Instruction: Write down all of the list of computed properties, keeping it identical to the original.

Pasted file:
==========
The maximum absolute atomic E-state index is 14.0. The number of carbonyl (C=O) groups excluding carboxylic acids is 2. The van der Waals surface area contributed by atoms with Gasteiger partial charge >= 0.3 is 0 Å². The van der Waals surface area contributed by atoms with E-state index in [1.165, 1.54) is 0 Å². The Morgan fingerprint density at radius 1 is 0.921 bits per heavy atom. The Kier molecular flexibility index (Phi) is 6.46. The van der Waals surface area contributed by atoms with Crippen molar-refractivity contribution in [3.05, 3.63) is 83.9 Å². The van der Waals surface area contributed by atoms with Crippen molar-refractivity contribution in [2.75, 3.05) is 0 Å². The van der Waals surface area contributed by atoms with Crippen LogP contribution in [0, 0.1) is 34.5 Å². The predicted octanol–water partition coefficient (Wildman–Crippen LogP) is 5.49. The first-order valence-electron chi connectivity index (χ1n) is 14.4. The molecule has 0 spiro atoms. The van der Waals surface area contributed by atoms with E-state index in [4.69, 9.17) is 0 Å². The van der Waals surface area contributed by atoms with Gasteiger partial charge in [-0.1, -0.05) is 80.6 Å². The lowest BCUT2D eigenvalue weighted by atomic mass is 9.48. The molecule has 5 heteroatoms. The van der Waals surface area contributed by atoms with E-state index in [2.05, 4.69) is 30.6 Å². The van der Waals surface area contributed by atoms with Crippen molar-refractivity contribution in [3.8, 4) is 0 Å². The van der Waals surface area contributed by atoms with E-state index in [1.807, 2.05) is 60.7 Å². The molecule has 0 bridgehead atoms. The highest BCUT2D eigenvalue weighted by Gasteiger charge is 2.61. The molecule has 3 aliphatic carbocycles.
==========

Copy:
The maximum absolute atomic E-state index is 14.0. The number of carbonyl (C=O) groups excluding carboxylic acids is 2. The van der Waals surface area contributed by atoms with Gasteiger partial charge >= 0.3 is 0 Å². The van der Waals surface area contributed by atoms with E-state index in [1.165, 1.54) is 0 Å². The Morgan fingerprint density at radius 1 is 0.921 bits per heavy atom. The Kier molecular flexibility index (Phi) is 6.46. The van der Waals surface area contributed by atoms with Crippen molar-refractivity contribution in [3.05, 3.63) is 83.9 Å². The van der Waals surface area contributed by atoms with Crippen molar-refractivity contribution in [2.75, 3.05) is 0 Å². The van der Waals surface area contributed by atoms with Crippen LogP contribution in [0, 0.1) is 34.5 Å². The predicted octanol–water partition coefficient (Wildman–Crippen LogP) is 5.49. The first-order valence-electron chi connectivity index (χ1n) is 14.4. The molecule has 0 spiro atoms. The van der Waals surface area contributed by atoms with E-state index in [4.69, 9.17) is 0 Å². The van der Waals surface area contributed by atoms with Gasteiger partial charge in [-0.1, -0.05) is 80.6 Å². The lowest BCUT2D eigenvalue weighted by atomic mass is 9.48. The molecule has 5 heteroatoms. The van der Waals surface area contributed by atoms with E-state index in [2.05, 4.69) is 30.6 Å². The van der Waals surface area contributed by atoms with Crippen molar-refractivity contribution in [3.8, 4) is 0 Å². The van der Waals surface area contributed by atoms with E-state index in [1.807, 2.05) is 60.7 Å². The molecule has 0 bridgehead atoms. The highest BCUT2D eigenvalue weighted by Gasteiger charge is 2.61. The molecule has 3 aliphatic carbocycles.